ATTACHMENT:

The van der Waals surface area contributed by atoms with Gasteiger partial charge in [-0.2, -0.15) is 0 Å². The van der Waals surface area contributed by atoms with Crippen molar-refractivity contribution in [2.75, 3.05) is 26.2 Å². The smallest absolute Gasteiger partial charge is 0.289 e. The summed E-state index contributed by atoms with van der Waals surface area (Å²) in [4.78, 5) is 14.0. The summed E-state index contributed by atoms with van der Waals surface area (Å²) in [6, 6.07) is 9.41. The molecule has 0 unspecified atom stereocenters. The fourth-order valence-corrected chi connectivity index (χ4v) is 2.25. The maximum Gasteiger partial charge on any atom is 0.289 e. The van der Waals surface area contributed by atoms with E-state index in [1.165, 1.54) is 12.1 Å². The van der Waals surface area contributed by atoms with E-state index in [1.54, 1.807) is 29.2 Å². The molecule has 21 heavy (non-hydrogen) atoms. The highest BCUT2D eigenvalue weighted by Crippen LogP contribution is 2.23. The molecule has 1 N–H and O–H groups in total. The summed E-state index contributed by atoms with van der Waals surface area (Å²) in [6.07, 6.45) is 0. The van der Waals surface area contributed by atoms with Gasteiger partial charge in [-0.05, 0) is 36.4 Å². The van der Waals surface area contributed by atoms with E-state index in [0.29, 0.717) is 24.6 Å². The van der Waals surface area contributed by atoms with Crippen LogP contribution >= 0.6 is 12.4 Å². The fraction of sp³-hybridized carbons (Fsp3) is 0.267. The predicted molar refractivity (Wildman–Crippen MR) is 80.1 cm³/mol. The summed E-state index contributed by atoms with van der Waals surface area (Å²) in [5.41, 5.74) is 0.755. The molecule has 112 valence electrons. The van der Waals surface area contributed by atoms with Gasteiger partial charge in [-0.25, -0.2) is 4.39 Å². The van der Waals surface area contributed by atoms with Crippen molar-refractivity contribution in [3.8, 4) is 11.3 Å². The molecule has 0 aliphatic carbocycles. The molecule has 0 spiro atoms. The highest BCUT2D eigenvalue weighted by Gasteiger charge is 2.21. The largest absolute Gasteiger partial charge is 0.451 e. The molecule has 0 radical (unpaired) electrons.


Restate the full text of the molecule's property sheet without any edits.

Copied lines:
The van der Waals surface area contributed by atoms with Gasteiger partial charge in [-0.2, -0.15) is 0 Å². The van der Waals surface area contributed by atoms with Crippen molar-refractivity contribution in [2.75, 3.05) is 26.2 Å². The smallest absolute Gasteiger partial charge is 0.289 e. The summed E-state index contributed by atoms with van der Waals surface area (Å²) in [4.78, 5) is 14.0. The summed E-state index contributed by atoms with van der Waals surface area (Å²) in [6, 6.07) is 9.41. The molecule has 0 unspecified atom stereocenters. The fourth-order valence-corrected chi connectivity index (χ4v) is 2.25. The maximum Gasteiger partial charge on any atom is 0.289 e. The van der Waals surface area contributed by atoms with E-state index in [1.165, 1.54) is 12.1 Å². The van der Waals surface area contributed by atoms with E-state index in [1.54, 1.807) is 29.2 Å². The molecule has 21 heavy (non-hydrogen) atoms. The highest BCUT2D eigenvalue weighted by Crippen LogP contribution is 2.23. The molecule has 1 N–H and O–H groups in total. The summed E-state index contributed by atoms with van der Waals surface area (Å²) in [6.07, 6.45) is 0. The van der Waals surface area contributed by atoms with Gasteiger partial charge in [-0.05, 0) is 36.4 Å². The van der Waals surface area contributed by atoms with E-state index in [0.29, 0.717) is 24.6 Å². The van der Waals surface area contributed by atoms with Crippen LogP contribution >= 0.6 is 12.4 Å². The fraction of sp³-hybridized carbons (Fsp3) is 0.267. The predicted molar refractivity (Wildman–Crippen MR) is 80.1 cm³/mol. The summed E-state index contributed by atoms with van der Waals surface area (Å²) in [5.41, 5.74) is 0.755. The molecule has 112 valence electrons. The van der Waals surface area contributed by atoms with Gasteiger partial charge in [-0.25, -0.2) is 4.39 Å². The van der Waals surface area contributed by atoms with Crippen molar-refractivity contribution in [3.8, 4) is 11.3 Å². The molecule has 0 aliphatic carbocycles. The molecule has 0 spiro atoms. The highest BCUT2D eigenvalue weighted by Gasteiger charge is 2.21. The largest absolute Gasteiger partial charge is 0.451 e. The molecule has 0 radical (unpaired) electrons.